We are presenting an in-person seminar in three cities to help make sure your company is on the right course to GDPR compliance.
Join us in either Boston, New York or Washington, DC for a look at GDPR Essentials and GDPR Hot Topics. Register here.
Mintz Levin is an approved CLE provider and this seminar is accredited in California and New York. We are also approved by the International Association of Privacy Professionals for IAPP CPE credit.
Spoiler Alert: Behavioral advertising companies will find some bad news in the guidance.
The Article 29 Working Party (WP29) advisory group, which will soon become the more transparently-named (and very powerful) European Data Protection Board, is busy drafting and issuing guidance documents to help organizations understand how European data protection authorities will interpret various requirements of the General Data Protection Regulation (GDPR). WP29 recently issued draft guidance relating to automated decision-making and profiling that will be critical for all organizations that conduct those activities. The draft guidance is open for comments until Nov. 28, 2017. This post recaps some of the particularly interesting aspects of the draft guidance, which can be found in full here (scroll down to the items just above the “Adopted Guidelines” section).
But first, what counts as automated decision-making under the GDPR? And what is “profiling”? Continue Reading Key GDPR Guidance on Behavioral Advertising, Profiling and Automated Decision-Making
EU laws concerning the transfer of employee personal data to the US are complex, and penalties for getting it wrong are set to increase dramatically when the General Data Protection Regulation (GDPR) goes into effect in May 2018. Whether you’re in-house counsel, a human resources professional, or a business owner, join us for a review of the current options for transferring personal data, including under Privacy Shield, and a preview of the new landscape under GDPR.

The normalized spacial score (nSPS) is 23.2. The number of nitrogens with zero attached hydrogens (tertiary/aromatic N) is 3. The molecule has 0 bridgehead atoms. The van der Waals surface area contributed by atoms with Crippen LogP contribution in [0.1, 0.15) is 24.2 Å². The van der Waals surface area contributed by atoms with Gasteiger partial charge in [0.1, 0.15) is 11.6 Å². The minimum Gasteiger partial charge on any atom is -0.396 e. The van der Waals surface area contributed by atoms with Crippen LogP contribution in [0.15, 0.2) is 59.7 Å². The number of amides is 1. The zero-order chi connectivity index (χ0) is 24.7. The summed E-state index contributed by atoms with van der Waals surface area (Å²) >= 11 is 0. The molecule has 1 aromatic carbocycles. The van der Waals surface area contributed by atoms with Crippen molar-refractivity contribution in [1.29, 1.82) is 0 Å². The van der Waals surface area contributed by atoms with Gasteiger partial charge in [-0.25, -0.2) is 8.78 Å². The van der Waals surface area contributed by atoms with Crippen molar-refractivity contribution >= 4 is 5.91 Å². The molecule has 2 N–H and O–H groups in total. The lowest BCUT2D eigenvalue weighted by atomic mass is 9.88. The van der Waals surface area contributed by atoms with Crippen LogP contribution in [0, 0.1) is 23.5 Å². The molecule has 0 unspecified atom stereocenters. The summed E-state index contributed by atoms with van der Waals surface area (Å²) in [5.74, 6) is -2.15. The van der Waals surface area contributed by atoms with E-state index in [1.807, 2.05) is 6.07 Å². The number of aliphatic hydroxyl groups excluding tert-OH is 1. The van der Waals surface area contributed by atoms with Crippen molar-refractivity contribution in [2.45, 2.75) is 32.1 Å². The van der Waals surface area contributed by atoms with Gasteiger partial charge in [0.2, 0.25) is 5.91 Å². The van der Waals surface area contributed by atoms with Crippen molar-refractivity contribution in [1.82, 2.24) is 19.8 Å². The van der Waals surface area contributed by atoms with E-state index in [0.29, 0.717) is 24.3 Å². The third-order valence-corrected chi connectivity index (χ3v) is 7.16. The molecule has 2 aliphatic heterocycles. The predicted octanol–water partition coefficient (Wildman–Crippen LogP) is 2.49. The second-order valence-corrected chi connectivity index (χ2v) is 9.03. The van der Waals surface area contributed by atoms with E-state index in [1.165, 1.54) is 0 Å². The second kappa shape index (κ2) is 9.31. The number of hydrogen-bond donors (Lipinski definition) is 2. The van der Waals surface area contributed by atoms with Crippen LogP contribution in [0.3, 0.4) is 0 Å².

New York and California CLE credit available – register here –
Many companies have started the potentially lengthy process of auditing their service provider contracts to make sure that they comply with the requirements of the General Data Protection Regulation, which comes into force on May 25, 2018.
Fortunately for those companies that are trying to kick-start their contract audit process, the UK Information Commissioner’s Office (ICO) is forging ahead with its promised series of guidance documents to help companies get ready for the GDPR. The latest addition is a draft guidance note on the GDPR’s requirements for contracts between data controllers (the folks who make decisions about what personal data will be processed, and for what purposes) and data processors (the folks who carry out processing activities on behalf of a data controller).
The requirement that there be a contract between data controllers and their data processors is not itself new. Current EU data protection law requires data controllers to have contracts with data processors governing the security of the personal data held by the processor and requiring processor to process the personal data solely in accordance with the instructions of the controller.
But the contract requirements under the GDPR are much more expansive. Continue Reading Have you started auditing your contracts with your service providers that handle EU personal data? UK Information Commissioner’s Office issues draft guidance for compliance with the GDPR’s contracting requirements.